Food – friend or foe?Thursday, 9 May 2019
Does eating food cause you some anxiety? Does deciding what to eat, when to eat, how much to eat make you depressed or feel ashamed? Do you often find yourself in a battle with food thinking that some are good, while others are bad?
If so, you are not alone! It is estimated that 40% (2 in 5) people living with type 1 or type 2 diabetes experience disordered eating behaviours.
Diabetes can attract extra personal and public attention when it comes to body shape, food and eating. This comes on top of our existing diet and weight centric culture. Therefore many people living with diabetes develop increased concerns around food and how their bodies should look. This can lead to unhealthy relationships with food and may result in disordered eating and or an eating disorder.
What is disordered eating?
Disordered eating includes a number of eating related behaviours that could harm your health and your diabetes management, and prevent you from enjoying your life. It can include:
- A constant or anxiety-fuelled focus on food
- Overly restrictive or depriving styles of eating
- Binge eating
- Use of vomiting or over exercising to offset food intake
- Restricting insulin in an effort to alter your body shape
While the above behaviours maybe less severe than those experienced by someone living with anorexia nervosa, bulimia nervosa or a binge eating disorder, they should be taken seriously. So if you are struggling at any level with your eating please reach out for support and guidance from your GP or diabetes healthcare team.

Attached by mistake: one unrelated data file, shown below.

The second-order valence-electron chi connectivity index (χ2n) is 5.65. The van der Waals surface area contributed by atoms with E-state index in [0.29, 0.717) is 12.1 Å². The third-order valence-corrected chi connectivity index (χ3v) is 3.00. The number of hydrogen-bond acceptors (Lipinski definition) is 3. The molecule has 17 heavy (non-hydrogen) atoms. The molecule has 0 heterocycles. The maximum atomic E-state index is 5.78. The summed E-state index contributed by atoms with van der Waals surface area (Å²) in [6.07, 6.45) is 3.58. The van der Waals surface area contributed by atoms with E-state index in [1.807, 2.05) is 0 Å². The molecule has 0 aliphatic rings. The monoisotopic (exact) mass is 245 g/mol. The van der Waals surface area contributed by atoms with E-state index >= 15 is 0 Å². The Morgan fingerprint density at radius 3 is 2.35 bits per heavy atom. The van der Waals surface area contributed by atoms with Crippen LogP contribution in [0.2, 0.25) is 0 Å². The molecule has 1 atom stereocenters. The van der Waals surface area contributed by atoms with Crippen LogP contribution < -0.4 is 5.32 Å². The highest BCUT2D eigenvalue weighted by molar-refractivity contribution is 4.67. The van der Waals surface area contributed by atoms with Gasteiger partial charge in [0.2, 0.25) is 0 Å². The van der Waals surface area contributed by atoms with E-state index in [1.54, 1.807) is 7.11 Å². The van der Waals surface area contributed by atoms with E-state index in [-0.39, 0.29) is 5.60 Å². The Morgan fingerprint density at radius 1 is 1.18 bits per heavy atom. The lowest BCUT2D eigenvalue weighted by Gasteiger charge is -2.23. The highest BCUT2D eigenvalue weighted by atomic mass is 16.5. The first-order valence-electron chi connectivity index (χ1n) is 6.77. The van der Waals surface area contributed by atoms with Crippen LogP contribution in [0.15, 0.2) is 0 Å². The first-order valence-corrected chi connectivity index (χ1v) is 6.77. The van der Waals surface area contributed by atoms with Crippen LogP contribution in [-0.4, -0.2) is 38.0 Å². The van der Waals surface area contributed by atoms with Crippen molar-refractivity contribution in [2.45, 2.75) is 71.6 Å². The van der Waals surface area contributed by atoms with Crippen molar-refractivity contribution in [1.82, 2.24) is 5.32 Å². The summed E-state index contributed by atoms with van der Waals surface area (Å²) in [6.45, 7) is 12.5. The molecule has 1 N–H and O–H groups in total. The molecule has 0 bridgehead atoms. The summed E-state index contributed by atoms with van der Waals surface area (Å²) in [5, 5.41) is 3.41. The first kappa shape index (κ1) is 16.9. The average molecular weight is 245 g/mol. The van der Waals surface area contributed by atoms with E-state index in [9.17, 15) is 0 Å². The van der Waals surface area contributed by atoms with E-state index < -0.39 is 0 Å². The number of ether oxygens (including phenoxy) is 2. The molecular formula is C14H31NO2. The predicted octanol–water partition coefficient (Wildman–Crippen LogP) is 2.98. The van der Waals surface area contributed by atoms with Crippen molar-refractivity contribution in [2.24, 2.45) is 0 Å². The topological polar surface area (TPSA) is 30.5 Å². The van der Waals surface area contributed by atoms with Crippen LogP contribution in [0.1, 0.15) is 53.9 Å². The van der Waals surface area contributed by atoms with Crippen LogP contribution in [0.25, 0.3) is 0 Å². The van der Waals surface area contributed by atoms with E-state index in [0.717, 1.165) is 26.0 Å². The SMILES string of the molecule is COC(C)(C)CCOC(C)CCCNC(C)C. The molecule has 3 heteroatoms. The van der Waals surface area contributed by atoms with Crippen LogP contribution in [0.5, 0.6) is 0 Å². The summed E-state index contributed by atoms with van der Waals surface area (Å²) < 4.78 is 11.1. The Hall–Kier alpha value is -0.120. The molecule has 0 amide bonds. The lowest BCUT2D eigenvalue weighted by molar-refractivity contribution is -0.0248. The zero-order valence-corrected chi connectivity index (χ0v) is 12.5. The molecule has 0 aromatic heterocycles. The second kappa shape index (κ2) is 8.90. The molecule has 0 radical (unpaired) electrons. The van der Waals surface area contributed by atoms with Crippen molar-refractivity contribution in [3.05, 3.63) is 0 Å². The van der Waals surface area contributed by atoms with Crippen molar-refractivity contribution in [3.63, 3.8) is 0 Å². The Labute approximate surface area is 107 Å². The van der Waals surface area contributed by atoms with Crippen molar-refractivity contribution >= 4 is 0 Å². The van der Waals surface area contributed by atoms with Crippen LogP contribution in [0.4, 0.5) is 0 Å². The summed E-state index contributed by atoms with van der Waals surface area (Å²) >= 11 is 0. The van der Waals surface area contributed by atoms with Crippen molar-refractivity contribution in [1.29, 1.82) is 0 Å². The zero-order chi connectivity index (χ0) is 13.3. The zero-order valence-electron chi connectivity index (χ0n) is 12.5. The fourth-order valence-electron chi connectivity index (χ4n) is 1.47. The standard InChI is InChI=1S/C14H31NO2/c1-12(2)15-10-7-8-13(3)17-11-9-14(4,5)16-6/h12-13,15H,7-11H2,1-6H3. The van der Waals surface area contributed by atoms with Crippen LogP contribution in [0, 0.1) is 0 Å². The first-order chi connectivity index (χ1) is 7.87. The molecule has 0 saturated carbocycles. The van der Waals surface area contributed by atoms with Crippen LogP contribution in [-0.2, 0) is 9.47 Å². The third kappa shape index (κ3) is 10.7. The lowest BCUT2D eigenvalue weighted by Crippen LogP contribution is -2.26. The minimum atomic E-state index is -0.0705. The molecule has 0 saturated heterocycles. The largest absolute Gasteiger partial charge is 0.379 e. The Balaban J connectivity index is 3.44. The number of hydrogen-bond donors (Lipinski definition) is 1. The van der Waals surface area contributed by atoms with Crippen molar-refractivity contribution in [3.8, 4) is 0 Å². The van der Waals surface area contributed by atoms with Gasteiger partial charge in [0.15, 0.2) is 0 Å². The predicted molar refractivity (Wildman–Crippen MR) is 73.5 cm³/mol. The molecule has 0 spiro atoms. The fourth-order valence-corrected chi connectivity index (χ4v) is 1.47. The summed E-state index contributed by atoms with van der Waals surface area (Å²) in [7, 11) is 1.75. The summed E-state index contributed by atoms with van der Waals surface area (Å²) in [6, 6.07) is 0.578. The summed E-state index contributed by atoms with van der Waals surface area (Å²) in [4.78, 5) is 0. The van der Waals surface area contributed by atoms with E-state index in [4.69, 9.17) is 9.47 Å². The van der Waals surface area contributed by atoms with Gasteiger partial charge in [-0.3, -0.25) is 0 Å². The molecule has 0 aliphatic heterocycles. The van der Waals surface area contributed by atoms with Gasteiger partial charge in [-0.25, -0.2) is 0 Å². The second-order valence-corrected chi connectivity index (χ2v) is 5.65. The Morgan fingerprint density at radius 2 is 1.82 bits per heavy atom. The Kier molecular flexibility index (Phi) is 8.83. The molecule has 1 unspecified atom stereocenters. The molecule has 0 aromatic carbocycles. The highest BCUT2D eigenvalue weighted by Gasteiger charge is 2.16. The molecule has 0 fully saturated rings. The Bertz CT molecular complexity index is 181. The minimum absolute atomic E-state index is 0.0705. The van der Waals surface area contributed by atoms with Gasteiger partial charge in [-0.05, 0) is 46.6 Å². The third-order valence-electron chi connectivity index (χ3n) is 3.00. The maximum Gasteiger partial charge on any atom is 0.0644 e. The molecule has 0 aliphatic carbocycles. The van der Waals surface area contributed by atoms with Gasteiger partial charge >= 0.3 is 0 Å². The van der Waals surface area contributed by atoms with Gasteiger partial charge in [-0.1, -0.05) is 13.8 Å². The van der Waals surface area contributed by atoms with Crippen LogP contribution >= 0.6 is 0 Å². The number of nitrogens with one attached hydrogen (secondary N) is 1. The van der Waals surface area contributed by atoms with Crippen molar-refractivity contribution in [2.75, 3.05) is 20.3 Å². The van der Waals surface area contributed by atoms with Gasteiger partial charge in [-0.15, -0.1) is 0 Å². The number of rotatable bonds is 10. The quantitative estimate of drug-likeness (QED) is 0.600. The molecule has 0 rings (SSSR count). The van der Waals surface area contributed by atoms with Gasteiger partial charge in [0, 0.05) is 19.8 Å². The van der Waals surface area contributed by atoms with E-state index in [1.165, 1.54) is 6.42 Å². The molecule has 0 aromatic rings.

How does disordered eating affect diabetes management?
Managing diabetes takes a multipronged approach which can include lots of trial and error, to get your blood glucose levels (BGLs) within a range that prevents or delays diabetes complications.
Following a nutritious eating plan, looking after your mental health, doing regular exercise, getting good sleep, taking your diabetes medications, monitoring BGLs, and having regular health checks including feet, eye, teeth and kidneys and are all important to managing your diabetes and staying healthy.
If any of these are ignored or not well looked after (eg: not eating well) it can affect your ability to manage your diabetes
What are the possible outcomes of disordered eating?
Disordered eating can affect your diabetes management in a number of ways including:
- BGLs outside of individual targets; too low (hypoglycemia – hypos) or too high (hyperglycemia – hypers)
- Early onset or increased risk of complications such as eye and nerve problems; retinopathy, peripheral neuropathy in feet, hands or gastrointestinal tract to name a few.
- Low energy due to reduced food intake impacting overall wellbeing
Who can help if you feel you have disordered eating behaviours?
Managing diabetes is best done as part of a team. This can include trusted family and friends, your GP, your Diabetes Educator and Endocrinologist.
Your GP can refer you to a mental health professional who specialises in eating disorders or a diabetes dietitian who can provide advice on managing your weight through weight-neutral, non-diet and mindful eating approaches.
Disordered eating behaviours or an eating disorder won’t go away on their own so please seek help. Talk to someone close to you or a health professional. Because with the right support things will get better.